That may be, says Harold Robert Meyer, founder of The A.D.D. Resource Center in New York, “but that doesn’t mean the child will get to live up to their potential without special help. They’ll just be able to coast under the discipline-performance red light radar.” Though the DOE offers professional development for teachers, none target specific disabilities. “We focus on the behaviors the child manifests, i.e.: learning styles,” Brooks says. “The teacher who is saying, ‘I don’t know what to do with a child with AD/HD’ needs to be talking to their special education diagnostician and school psychologist.”
Many teachers do, with few results. That’s because school psychologists are not permitted to diagnose AD/HD either. They can merely suggest that parents seek outside medical evaluations. “Medical doctors will write prescriptions, and parents will bring those scripts to school and give them to me,” says J. Douglas DiRaddo, psychologist at Maple Lane and Mount Pleasant elementary schools in the Red Clay School District and Delaware’s 2008 school psychologist of the year. “The script will say, ‘Please complete an AD/HD evaluation on Johnny,'” DiRaddo says. “Many in our field don’t think that medical doctors have to do that. It’s a sticking point.”
The irony is that AD/HD is diagnosed by observing behavior, not by blood tests. School psychologists are the ones who regularly observe behavior, yet, says DiRaddo, “We’re pulled out of the pack.” Pediatricians and medical doctors do request data from schools and parents, but the AD/HD controversy is really about drugs. “The doctor’s role is to determine whether or not medications are going to have an impact, and no school psychologist can prescribe medication,” Brooks says. “That’s the tug of war.” And it’s a war that might be won if parents are armed for battle sooner. Districts such as Brandywine and Christina have active special needs PTAs. Other parents think their kids are going through a phase. “Some literally don’t answer the door when we knock,” says DiRaddo. “Is it hard to tell a parent that we suspect something is wrong with her child? Yes. Is it important to face this in the earliest years? Absolutely. Do some parents ignore our advice? Yes.”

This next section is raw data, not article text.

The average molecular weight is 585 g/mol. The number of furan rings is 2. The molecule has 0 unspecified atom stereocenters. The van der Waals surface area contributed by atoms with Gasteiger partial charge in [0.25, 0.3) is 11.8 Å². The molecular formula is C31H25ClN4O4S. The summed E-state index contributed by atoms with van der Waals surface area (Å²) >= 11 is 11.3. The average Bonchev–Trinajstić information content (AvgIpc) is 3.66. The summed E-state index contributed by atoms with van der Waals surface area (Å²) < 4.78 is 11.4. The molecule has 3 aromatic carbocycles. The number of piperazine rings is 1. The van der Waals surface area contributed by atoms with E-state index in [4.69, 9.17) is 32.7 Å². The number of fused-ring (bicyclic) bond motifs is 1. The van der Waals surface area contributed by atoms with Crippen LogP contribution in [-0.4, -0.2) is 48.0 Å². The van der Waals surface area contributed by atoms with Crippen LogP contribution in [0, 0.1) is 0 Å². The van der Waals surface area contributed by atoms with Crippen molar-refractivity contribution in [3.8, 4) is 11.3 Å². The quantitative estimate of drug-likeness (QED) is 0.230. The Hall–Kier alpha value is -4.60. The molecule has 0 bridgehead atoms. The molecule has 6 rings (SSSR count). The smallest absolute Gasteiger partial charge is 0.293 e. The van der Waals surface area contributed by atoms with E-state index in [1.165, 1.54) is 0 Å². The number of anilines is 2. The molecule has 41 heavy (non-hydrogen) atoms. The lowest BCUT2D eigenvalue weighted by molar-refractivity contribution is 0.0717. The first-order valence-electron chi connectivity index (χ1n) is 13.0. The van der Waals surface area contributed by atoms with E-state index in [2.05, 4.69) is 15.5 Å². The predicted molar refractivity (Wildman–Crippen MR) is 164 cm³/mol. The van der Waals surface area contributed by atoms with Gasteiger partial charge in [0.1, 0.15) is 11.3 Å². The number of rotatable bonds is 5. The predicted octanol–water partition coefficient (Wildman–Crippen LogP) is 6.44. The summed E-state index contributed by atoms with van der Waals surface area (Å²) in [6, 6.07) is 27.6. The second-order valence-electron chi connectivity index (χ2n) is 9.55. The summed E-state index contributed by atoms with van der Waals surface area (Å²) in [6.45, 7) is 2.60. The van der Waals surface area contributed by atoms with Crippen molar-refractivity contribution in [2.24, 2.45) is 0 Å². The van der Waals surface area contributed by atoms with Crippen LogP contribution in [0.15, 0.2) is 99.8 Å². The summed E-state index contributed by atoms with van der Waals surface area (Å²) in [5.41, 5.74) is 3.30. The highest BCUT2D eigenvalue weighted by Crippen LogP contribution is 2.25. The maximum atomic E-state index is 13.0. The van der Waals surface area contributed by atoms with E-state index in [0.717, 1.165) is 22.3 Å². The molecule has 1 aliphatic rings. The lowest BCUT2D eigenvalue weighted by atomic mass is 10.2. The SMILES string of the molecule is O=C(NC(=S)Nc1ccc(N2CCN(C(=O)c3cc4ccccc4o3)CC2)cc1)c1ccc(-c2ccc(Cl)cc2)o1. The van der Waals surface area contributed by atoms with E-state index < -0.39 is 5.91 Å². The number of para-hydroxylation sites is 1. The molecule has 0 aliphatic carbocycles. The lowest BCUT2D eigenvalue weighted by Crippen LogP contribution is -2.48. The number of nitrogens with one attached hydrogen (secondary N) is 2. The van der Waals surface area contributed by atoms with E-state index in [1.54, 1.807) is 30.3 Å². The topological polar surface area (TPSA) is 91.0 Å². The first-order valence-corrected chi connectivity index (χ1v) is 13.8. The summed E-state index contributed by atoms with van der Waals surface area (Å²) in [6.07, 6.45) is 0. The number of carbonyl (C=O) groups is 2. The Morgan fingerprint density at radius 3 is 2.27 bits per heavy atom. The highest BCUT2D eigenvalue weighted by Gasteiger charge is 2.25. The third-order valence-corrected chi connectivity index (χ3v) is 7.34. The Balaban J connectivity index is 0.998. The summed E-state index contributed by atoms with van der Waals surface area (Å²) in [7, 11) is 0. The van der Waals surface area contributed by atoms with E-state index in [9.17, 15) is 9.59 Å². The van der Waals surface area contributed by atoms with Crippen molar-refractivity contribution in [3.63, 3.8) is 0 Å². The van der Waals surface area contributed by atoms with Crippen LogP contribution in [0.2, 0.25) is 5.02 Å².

Harold Robert Meyer “As a society, we manage to take kids with every potential in the world and knock that potential right out of them,” Meyer says. Help is found in the tiny text of thorny district manuals. Here’s a cheat sheet: A child that qualifies for an Individualized Education Program (IEP) can get a full assessment of his weaknesses, plus a set of goals, as long as there is medical documentation of his condition. Kids with severe disabilities such as cerebral palsy receive special services and are coded “Other Health Impairment 602.” Kids with severe AD/HD are lumped into the “Other Health Impairment 601” file.
In short, kids with severe disabilities get special education. Kids with milder issues don’t. “We’ve had to fight every step of the way,” Mooney says. “Getting our child’s needs met educationally, medically, emotionally-every day, I mean every minute, is a struggle.” What she learned was that Braden qualified for services under the Rehabilitation Act of 1973, which guarantees equal opportunity for all Americans with disabilities. Such kids might be assigned 15 math problems instead of 30, get extra time to complete tests, or be placed into small groups. It’s a great help to many, but there’s a downside. Kids with AD/HD have a disadvantage coming out of the gate, yet they still have to cross the same finish line. For some, that’s not always possible.